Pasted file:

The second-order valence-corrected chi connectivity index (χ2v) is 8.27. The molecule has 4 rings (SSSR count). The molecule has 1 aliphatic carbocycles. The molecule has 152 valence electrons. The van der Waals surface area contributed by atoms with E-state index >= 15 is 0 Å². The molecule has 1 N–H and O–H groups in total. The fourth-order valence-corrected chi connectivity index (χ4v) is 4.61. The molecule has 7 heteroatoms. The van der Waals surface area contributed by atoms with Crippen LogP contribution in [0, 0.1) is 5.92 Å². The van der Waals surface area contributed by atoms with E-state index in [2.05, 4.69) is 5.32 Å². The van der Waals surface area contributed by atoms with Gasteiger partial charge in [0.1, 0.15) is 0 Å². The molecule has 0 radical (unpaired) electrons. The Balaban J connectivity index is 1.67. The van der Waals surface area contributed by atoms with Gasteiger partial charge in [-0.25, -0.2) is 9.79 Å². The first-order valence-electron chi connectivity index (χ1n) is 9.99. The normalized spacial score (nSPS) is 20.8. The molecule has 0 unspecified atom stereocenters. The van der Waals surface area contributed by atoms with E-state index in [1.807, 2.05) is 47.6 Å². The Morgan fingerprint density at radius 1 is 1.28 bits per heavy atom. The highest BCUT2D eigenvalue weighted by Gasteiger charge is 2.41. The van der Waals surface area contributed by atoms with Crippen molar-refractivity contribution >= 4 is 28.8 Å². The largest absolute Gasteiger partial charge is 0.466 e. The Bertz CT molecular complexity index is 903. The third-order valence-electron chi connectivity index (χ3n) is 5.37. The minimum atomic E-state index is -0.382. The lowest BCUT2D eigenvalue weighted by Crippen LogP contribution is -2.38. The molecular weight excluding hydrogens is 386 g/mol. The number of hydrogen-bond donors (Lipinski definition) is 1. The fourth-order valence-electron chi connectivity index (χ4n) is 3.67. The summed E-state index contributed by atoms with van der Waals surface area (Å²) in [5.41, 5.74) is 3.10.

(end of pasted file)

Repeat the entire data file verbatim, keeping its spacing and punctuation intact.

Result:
The second-order valence-corrected chi connectivity index (χ2v) is 8.27. The molecule has 4 rings (SSSR count). The molecule has 1 aliphatic carbocycles. The molecule has 152 valence electrons. The van der Waals surface area contributed by atoms with E-state index >= 15 is 0 Å². The molecule has 1 N–H and O–H groups in total. The fourth-order valence-corrected chi connectivity index (χ4v) is 4.61. The molecule has 7 heteroatoms. The van der Waals surface area contributed by atoms with Crippen LogP contribution in [0, 0.1) is 5.92 Å². The van der Waals surface area contributed by atoms with E-state index in [2.05, 4.69) is 5.32 Å². The van der Waals surface area contributed by atoms with Gasteiger partial charge in [0.1, 0.15) is 0 Å². The molecule has 0 radical (unpaired) electrons. The Balaban J connectivity index is 1.67. The van der Waals surface area contributed by atoms with Gasteiger partial charge in [-0.25, -0.2) is 9.79 Å². The first-order valence-electron chi connectivity index (χ1n) is 9.99. The normalized spacial score (nSPS) is 20.8. The molecule has 0 unspecified atom stereocenters. The van der Waals surface area contributed by atoms with E-state index in [1.807, 2.05) is 47.6 Å². The Morgan fingerprint density at radius 1 is 1.28 bits per heavy atom. The highest BCUT2D eigenvalue weighted by Gasteiger charge is 2.41. The van der Waals surface area contributed by atoms with Crippen molar-refractivity contribution >= 4 is 28.8 Å². The largest absolute Gasteiger partial charge is 0.466 e. The Bertz CT molecular complexity index is 903. The third-order valence-electron chi connectivity index (χ3n) is 5.37. The minimum atomic E-state index is -0.382. The lowest BCUT2D eigenvalue weighted by Crippen LogP contribution is -2.38. The molecular weight excluding hydrogens is 386 g/mol. The number of hydrogen-bond donors (Lipinski definition) is 1. The fourth-order valence-electron chi connectivity index (χ4n) is 3.67. The summed E-state index contributed by atoms with van der Waals surface area (Å²) in [5.41, 5.74) is 3.10.